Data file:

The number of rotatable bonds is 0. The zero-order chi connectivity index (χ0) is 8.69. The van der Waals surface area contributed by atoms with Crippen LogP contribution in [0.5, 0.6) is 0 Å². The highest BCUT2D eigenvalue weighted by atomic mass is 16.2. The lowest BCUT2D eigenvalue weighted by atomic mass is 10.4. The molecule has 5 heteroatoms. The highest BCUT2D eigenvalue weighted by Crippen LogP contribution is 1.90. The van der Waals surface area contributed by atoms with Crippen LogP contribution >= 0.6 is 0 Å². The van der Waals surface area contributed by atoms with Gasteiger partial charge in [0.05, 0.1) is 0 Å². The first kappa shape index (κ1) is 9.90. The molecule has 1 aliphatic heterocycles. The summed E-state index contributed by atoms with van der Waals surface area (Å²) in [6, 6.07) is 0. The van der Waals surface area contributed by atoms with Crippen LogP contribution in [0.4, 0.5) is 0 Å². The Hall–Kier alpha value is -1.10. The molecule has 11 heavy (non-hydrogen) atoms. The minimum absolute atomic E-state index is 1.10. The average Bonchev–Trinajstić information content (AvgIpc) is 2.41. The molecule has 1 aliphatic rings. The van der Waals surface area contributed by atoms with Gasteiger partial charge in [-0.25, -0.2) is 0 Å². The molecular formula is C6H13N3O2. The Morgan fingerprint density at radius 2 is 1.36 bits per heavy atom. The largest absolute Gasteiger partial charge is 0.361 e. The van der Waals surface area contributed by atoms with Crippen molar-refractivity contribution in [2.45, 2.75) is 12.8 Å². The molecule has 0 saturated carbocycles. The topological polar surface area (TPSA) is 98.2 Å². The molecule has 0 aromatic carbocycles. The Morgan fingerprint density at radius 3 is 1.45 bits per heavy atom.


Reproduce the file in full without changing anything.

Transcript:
The number of rotatable bonds is 0. The zero-order chi connectivity index (χ0) is 8.69. The van der Waals surface area contributed by atoms with Crippen LogP contribution in [0.5, 0.6) is 0 Å². The highest BCUT2D eigenvalue weighted by atomic mass is 16.2. The lowest BCUT2D eigenvalue weighted by atomic mass is 10.4. The molecule has 5 heteroatoms. The highest BCUT2D eigenvalue weighted by Crippen LogP contribution is 1.90. The van der Waals surface area contributed by atoms with Crippen LogP contribution >= 0.6 is 0 Å². The van der Waals surface area contributed by atoms with Gasteiger partial charge in [0.05, 0.1) is 0 Å². The first kappa shape index (κ1) is 9.90. The molecule has 1 aliphatic heterocycles. The summed E-state index contributed by atoms with van der Waals surface area (Å²) in [6, 6.07) is 0. The van der Waals surface area contributed by atoms with Crippen LogP contribution in [0.4, 0.5) is 0 Å². The Hall–Kier alpha value is -1.10. The molecule has 11 heavy (non-hydrogen) atoms. The minimum absolute atomic E-state index is 1.10. The average Bonchev–Trinajstić information content (AvgIpc) is 2.41. The molecule has 1 aliphatic rings. The van der Waals surface area contributed by atoms with Gasteiger partial charge in [-0.25, -0.2) is 0 Å². The molecular formula is C6H13N3O2. The Morgan fingerprint density at radius 2 is 1.36 bits per heavy atom. The largest absolute Gasteiger partial charge is 0.361 e. The van der Waals surface area contributed by atoms with Crippen molar-refractivity contribution in [2.45, 2.75) is 12.8 Å². The molecule has 0 saturated carbocycles. The topological polar surface area (TPSA) is 98.2 Å². The molecule has 0 aromatic carbocycles. The Morgan fingerprint density at radius 3 is 1.45 bits per heavy atom.